How do Desert Animals Use Thermoregulation to Cope With Hot Climates?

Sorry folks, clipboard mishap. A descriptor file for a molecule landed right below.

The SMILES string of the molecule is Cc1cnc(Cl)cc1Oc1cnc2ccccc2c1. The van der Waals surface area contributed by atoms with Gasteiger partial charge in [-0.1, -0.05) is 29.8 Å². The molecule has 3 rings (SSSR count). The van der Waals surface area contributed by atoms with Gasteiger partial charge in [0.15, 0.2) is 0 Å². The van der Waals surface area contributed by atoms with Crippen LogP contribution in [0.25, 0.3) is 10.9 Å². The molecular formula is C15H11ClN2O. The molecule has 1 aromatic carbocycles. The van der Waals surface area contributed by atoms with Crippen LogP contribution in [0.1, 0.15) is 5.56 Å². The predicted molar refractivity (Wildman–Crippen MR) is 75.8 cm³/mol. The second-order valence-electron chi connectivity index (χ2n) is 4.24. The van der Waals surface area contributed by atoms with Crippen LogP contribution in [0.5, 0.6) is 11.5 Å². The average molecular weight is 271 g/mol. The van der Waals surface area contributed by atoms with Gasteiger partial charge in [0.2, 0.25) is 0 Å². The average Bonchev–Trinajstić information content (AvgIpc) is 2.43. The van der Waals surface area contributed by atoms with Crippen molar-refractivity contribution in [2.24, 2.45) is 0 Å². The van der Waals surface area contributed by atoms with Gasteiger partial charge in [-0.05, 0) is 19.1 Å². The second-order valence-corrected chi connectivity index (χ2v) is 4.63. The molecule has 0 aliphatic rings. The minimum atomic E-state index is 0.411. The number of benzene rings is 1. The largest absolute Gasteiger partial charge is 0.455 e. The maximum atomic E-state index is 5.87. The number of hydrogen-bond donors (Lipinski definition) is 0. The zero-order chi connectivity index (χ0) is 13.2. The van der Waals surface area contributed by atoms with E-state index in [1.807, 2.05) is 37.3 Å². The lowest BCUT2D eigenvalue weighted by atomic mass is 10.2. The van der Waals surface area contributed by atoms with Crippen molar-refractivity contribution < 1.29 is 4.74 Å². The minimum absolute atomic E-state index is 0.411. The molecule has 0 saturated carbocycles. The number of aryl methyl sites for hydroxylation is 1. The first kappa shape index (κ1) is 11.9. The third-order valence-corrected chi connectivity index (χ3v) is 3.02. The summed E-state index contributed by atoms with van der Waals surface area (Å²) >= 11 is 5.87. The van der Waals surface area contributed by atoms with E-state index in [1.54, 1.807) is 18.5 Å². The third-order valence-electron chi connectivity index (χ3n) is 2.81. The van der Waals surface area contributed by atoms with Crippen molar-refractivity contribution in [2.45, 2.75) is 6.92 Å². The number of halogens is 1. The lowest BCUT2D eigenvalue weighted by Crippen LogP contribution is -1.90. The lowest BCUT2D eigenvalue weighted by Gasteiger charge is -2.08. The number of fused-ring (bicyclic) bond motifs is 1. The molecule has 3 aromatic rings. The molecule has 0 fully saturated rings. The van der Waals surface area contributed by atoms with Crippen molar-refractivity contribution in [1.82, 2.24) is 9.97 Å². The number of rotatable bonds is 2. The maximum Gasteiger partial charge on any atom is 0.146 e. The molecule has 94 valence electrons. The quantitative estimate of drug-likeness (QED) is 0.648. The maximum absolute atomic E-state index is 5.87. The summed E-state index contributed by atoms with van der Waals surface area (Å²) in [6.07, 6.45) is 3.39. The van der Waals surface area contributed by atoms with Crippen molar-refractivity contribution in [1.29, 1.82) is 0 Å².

Rodents living in arid environments are much more efficient in conserving energy and water in comparison to their counterparts in mesic (moderately moist) habitats. Reduced resting metabolic rate and the use of non-shivering thermogenesis are important adaptations in the desert rat. The resting metabolic rate for desert rats at their thermoneutral zone are lower then predicted for their body mass according to allometric equations. Deviations from allometric equations can be due to environmental conditions as well as food quality and quantity. One desert-adapted species, Acomys cahirinus is nocturnal and loses relatively high amounts of water by evaporation. Its diet includes snails and green plants, both high in water contents, as well as camel and goat feces. A.cahirinus’ resting metabolic rate is again lower then the predicted value based on its body mass. When in cool Mediterranean habitats, A.cahirinus can lower its body temperature for several hours, even becoming hypothermic. Thi